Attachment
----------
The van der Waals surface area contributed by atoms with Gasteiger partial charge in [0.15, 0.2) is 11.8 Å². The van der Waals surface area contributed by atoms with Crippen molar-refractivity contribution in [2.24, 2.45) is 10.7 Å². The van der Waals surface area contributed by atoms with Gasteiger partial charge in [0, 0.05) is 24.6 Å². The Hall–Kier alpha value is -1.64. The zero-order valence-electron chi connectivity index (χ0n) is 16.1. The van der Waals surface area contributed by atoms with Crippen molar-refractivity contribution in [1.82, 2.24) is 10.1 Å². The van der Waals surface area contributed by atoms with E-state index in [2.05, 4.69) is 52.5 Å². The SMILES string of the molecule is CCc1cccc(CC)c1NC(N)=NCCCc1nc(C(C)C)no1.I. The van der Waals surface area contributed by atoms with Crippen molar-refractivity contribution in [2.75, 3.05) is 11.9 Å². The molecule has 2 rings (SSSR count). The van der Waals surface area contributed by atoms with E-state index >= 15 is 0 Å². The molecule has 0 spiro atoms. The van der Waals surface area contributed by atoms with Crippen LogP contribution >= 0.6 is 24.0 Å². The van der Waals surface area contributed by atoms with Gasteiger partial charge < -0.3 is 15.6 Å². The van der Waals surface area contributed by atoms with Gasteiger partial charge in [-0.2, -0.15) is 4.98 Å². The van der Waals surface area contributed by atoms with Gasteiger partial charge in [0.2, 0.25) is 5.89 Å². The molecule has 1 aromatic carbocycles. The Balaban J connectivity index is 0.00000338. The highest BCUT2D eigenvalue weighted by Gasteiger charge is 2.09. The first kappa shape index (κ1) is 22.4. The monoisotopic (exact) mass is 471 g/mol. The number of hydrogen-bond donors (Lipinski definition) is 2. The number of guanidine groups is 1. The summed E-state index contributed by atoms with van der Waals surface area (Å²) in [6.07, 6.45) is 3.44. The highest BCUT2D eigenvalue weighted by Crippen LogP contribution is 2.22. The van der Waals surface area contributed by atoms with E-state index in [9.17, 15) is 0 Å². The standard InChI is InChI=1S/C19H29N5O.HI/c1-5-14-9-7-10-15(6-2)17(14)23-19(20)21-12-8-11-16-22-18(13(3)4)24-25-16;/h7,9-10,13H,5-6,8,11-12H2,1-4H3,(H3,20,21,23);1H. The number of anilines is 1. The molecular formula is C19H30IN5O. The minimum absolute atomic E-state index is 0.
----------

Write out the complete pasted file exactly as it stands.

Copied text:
The van der Waals surface area contributed by atoms with Gasteiger partial charge in [0.15, 0.2) is 11.8 Å². The van der Waals surface area contributed by atoms with Crippen molar-refractivity contribution in [2.24, 2.45) is 10.7 Å². The van der Waals surface area contributed by atoms with Gasteiger partial charge in [0, 0.05) is 24.6 Å². The Hall–Kier alpha value is -1.64. The zero-order valence-electron chi connectivity index (χ0n) is 16.1. The van der Waals surface area contributed by atoms with Crippen molar-refractivity contribution in [1.82, 2.24) is 10.1 Å². The van der Waals surface area contributed by atoms with E-state index in [2.05, 4.69) is 52.5 Å². The SMILES string of the molecule is CCc1cccc(CC)c1NC(N)=NCCCc1nc(C(C)C)no1.I. The van der Waals surface area contributed by atoms with Crippen molar-refractivity contribution in [2.75, 3.05) is 11.9 Å². The molecule has 2 rings (SSSR count). The van der Waals surface area contributed by atoms with E-state index >= 15 is 0 Å². The molecule has 0 spiro atoms. The van der Waals surface area contributed by atoms with Crippen LogP contribution >= 0.6 is 24.0 Å². The van der Waals surface area contributed by atoms with Gasteiger partial charge < -0.3 is 15.6 Å². The van der Waals surface area contributed by atoms with Gasteiger partial charge in [-0.2, -0.15) is 4.98 Å². The van der Waals surface area contributed by atoms with Gasteiger partial charge in [0.2, 0.25) is 5.89 Å². The molecule has 1 aromatic carbocycles. The Balaban J connectivity index is 0.00000338. The highest BCUT2D eigenvalue weighted by Gasteiger charge is 2.09. The first kappa shape index (κ1) is 22.4. The monoisotopic (exact) mass is 471 g/mol. The number of hydrogen-bond donors (Lipinski definition) is 2. The number of guanidine groups is 1. The summed E-state index contributed by atoms with van der Waals surface area (Å²) in [6.07, 6.45) is 3.44. The highest BCUT2D eigenvalue weighted by Crippen LogP contribution is 2.22. The van der Waals surface area contributed by atoms with E-state index in [9.17, 15) is 0 Å². The standard InChI is InChI=1S/C19H29N5O.HI/c1-5-14-9-7-10-15(6-2)17(14)23-19(20)21-12-8-11-16-22-18(13(3)4)24-25-16;/h7,9-10,13H,5-6,8,11-12H2,1-4H3,(H3,20,21,23);1H. The number of anilines is 1. The molecular formula is C19H30IN5O. The minimum absolute atomic E-state index is 0.